Nice to the Waiter: C.C. is in no way nice to Niles the butler, and Sweet Lord does she pay for it. Some of the things that are seen or mentioned during the show: swapping out her lip balm for glue stick, putting dishwater in her coffee, switching some labels on breath spray and pepper spray, leaving her trapped in a malfunctioning wheelchair spinning out of control, squirting lemon juice into her eye, handing her a scalding hot teapot, and in general Niles plays hacky-sack with her mental and physical health the entire series.
This also applies to C.C. where Fran is concerned. C.C. is very condescending to Fran, undermines her and tries to manipulate her in one way or another, but Fran usually has the last laugh.
There was also an episode that dealt with this directly. After a show opening, they go to the after-party where the busboys were on strike. Fran absolutely refuses to cross the picket line, Maxwell ends up trying to forcibly drag her across, and the ensuing scene got them an appearance on Sally Jesse Raphael. Ironically, the musical that just opened was a musical adaptation of Norma Rae.
Noodle Incident: Maxwell taking back that he loves Fran becomes this for Niles.
In one episode he figures it out (cue epic Oh Crap from Maxwell), but then decides that can't be it, because no one could be stupid enough to do something like that.
No Indoor Voice: Fran and Sylvia trade off on this quality, and then sometimes use it simultaneously.
Sylvia: (to Yetta, who is senile) Fran is not married, SHE'S ALL ALONE!
Fran: Louder, Ma. I don't think they heard you IN URUGUAY!
Also Lampshaded from time to time:
Fran: (creeps down the stairs, whispering) Who's ringing the doorbell at this hour? They're gonna wake everybody up. (bellows)NILES!
(Niles appears beside her)
Fran: Oh, you heard me?
Niles: Van Gogh heard you. He's dead AND missing an ear.
No Celebrities Were Harmed: In "Samson, He Denied Her" we meet Vincenzo, a Latin Lover model known for his lush, long hair and his appearances in romantic novel illustrations, who's rather obviously based on Fabio. This gets subverted later in the episode, though, as we find out the supposedly Italian "Vincenzo" is actually Bernie Schwartzberg, a New York Jew.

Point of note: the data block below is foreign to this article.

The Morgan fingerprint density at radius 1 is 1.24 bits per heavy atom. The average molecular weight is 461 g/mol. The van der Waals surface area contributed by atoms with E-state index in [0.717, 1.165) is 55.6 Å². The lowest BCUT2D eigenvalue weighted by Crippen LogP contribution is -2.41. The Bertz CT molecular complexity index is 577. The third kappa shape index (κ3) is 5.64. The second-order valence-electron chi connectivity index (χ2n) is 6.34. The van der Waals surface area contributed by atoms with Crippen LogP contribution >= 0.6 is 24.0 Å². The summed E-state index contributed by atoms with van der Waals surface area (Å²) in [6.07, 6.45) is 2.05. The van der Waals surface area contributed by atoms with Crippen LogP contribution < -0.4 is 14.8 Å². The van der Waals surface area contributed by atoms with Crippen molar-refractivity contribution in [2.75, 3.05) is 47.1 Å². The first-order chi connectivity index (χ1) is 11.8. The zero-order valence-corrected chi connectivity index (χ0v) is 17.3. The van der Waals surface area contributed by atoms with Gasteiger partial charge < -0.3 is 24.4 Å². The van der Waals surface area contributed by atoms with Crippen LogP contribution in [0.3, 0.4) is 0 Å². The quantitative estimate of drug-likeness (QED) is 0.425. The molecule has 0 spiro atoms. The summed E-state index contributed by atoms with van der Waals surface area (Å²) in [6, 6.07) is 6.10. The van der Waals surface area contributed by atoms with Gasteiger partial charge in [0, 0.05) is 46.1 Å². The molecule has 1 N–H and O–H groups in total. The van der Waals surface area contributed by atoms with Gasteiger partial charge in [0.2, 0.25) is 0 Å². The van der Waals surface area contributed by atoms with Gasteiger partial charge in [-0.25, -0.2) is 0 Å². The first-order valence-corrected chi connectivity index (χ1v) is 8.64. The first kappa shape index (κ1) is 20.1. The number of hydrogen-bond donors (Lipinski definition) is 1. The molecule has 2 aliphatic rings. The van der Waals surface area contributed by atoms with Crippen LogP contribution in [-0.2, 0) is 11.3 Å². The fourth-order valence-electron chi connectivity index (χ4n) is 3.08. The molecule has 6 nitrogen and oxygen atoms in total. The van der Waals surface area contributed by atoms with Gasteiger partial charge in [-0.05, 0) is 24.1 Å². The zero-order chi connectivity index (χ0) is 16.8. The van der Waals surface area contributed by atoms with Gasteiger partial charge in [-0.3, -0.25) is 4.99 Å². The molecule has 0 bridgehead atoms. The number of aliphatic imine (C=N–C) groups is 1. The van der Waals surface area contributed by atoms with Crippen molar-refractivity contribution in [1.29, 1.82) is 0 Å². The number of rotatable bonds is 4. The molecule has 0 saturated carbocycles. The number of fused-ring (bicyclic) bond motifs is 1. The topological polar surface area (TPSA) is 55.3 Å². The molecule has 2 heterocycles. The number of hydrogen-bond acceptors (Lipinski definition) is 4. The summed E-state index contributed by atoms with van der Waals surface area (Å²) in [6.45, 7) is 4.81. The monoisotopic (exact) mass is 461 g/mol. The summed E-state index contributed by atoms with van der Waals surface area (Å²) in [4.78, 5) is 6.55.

No Periods, Period: Actually had quite a few with Fran and other female character mentioning periods drive the men from the room, intentional or not.
S2 Ep5, "Curse of the Grandmas". Maxwell is trying to figure out why Fran is angry with him and says he counted backwards from 28 days from the last time she was mad at him for no reason, saying she still has another week.
S2 Ep13, "The Strike". Maxwell gave Brighton permission to go shopping in Jersey after Fran had already said no.
Fran: Well, the Good News is, I'm usually a very fair nanny. The Bad News: It's the 28th day of the month.
S6 Ep3, "Once a Secretary, Always a Secretary". Gracie tells Maxwell that all of her friends are on their "cycles" yet. Of course, he misunderstands.
Maxwell: You see? We didn't have to bother Fran with that. I'll buy you a bicycle.
Grace: Dad, I'm talking about my period.
At the end of the episode, Fran tells Maxwell he'll tell her "the longer her 'friend' takes to visit the happier we'll all be", just as Grace walks by yelling about being out of Nutter Butters, and Fran says "Well, welcome to hell, honey."
In season one's "The Gym Teacher", Maggie tries to get out of gym class by saying it's because of her period, but Fran doesn't buy it.
Fran: (to Maggie) You may have guessed Val is not short for valedictorian. Now what's going on? You've had your period 4 times this month.
Fran: SO, women don't get their periods 4 times a month, otherwise all the men would be institutionalized.
Not in Front of the Parrot: While Cher is recovering from plastic surgery in the Sheffield home, it somehow slips out, and Maxwell suspects Fran. She denies it, but the parrot gives her away with, "*Squawk!* Val! It's Cher! Could ya plotz?" Although, it's revealed that it was Maxwell's fault.
S2 Ep 19, "A Fine Friendship" has Max fighting to help Fran get her shirt on after she gets it stuck putting it on. They're struggling trying to get it on, yelling about how they'll get it on, how he can't do it standing up, and how hot she is, right as Niles walks by. The look on his face is priceless.
Niles: If you let me tell Miss Babcock about this, I'll work free for a year.